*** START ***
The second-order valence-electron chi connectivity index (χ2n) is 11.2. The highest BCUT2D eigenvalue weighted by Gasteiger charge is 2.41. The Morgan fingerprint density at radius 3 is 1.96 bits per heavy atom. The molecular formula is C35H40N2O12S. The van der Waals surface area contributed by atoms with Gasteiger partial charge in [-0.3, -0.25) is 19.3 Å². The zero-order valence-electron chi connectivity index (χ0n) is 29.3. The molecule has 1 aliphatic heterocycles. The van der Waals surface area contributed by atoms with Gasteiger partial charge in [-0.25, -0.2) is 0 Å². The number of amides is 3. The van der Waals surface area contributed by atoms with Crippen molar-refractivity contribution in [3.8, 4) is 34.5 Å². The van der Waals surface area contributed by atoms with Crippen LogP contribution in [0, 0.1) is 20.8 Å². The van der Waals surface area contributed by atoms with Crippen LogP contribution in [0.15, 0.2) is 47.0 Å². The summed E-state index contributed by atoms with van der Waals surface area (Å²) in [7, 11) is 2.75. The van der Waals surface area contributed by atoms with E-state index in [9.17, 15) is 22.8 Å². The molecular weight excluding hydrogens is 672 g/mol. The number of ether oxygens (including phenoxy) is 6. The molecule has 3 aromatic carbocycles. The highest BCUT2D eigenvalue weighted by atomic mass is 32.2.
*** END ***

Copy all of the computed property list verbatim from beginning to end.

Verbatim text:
The second-order valence-electron chi connectivity index (χ2n) is 11.2. The highest BCUT2D eigenvalue weighted by Gasteiger charge is 2.41. The Morgan fingerprint density at radius 3 is 1.96 bits per heavy atom. The molecular formula is C35H40N2O12S. The van der Waals surface area contributed by atoms with Gasteiger partial charge in [-0.3, -0.25) is 19.3 Å². The zero-order valence-electron chi connectivity index (χ0n) is 29.3. The molecule has 1 aliphatic heterocycles. The van der Waals surface area contributed by atoms with Gasteiger partial charge in [-0.25, -0.2) is 0 Å². The number of amides is 3. The van der Waals surface area contributed by atoms with Crippen molar-refractivity contribution in [3.8, 4) is 34.5 Å². The van der Waals surface area contributed by atoms with Crippen LogP contribution in [0, 0.1) is 20.8 Å². The van der Waals surface area contributed by atoms with Crippen LogP contribution in [0.15, 0.2) is 47.0 Å². The summed E-state index contributed by atoms with van der Waals surface area (Å²) in [7, 11) is 2.75. The van der Waals surface area contributed by atoms with E-state index in [9.17, 15) is 22.8 Å². The molecular weight excluding hydrogens is 672 g/mol. The number of ether oxygens (including phenoxy) is 6. The molecule has 3 aromatic carbocycles. The highest BCUT2D eigenvalue weighted by atomic mass is 32.2.